The Association of Independent Financial Advisers (AIFA) has set out plans to the Treasury on how regulatory fines could be used to transition the Financial Services Compensation Scheme (FSCS) to a pre-funded system.
Earlier this week, IFAonline reported on how the trade body was urging the chancellor to rethink plans to redirect fines to the Exchequer, in the wake of the Barclays Libor scandal.
Although he accepted it may be unpalatable for fines to be used to offset fees for other firms, the current system, AIFA policy director Chris Hannant suggested they could be used to fund the FSCS.
In a letter from AIFA chairman Lord Deben to the George Osborne yesterday, the organisation set out more details on this, and how it could tie in with European proposals for pre-funded schemes.
"The fines could be used to establish a prefund, mitigating the burden on firms and help to ensure secure compensation arrangements and a strong and healthy sector," he explained.
"In the event that prefunding is not an option at the current time, we still believe that there is a strong argument for maintaining a link between the amounts raised by way of fines and consumer benefit.
"That way, firms found guilty of wrong doing will be helping, and be seen to be helping, the customers of the financial services industry."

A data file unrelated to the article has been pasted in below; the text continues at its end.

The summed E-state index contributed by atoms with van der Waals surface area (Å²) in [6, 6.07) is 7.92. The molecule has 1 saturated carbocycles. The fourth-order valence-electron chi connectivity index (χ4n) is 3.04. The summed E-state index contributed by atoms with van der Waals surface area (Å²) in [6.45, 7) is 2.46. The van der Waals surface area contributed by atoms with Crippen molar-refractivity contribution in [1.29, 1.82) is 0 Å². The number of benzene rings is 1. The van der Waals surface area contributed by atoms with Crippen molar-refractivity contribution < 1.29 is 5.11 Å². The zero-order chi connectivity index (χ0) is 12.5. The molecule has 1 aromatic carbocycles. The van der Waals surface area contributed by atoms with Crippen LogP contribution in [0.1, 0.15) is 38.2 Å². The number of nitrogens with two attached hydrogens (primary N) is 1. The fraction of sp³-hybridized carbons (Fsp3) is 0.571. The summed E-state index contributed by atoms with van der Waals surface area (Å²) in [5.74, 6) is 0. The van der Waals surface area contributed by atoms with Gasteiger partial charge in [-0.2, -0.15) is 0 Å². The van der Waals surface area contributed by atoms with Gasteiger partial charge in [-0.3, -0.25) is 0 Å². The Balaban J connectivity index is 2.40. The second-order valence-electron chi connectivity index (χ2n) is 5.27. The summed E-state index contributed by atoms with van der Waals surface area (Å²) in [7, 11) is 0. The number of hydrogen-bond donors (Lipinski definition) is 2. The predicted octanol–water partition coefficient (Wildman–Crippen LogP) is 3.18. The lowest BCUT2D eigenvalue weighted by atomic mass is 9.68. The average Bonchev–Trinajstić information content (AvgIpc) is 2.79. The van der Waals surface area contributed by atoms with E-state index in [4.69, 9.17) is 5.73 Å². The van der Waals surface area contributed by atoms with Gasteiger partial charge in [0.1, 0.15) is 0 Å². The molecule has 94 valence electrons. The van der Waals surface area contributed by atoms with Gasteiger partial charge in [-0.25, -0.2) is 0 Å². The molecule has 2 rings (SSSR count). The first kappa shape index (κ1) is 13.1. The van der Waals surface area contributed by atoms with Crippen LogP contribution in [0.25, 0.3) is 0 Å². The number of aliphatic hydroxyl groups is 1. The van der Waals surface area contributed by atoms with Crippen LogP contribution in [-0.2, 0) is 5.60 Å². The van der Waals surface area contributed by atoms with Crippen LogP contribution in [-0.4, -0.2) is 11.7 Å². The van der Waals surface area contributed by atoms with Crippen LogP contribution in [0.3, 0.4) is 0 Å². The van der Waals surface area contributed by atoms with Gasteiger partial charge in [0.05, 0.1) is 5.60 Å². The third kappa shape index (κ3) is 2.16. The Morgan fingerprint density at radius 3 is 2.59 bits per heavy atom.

One of the arguments against pre-funding has previously been that there would be a significant burden on firms to pay for the establishment of the funds in the first place, coming on top other regulatory costs.
However, as Lord Deben explained to Osborne, it could also correct some of the anomalies of the existing system.
"It provides certainty for consumers, who know the money is available to pay claims if required, and predictability for firms, who know how much they are expected to pay each year," he wrote.
"Furthermore, firms that fail will have paid into the prefund while they were authorised and hence will contribute towards the cost of compensation for their customers."
Read the full letter from AIFA to George Osborne HERE
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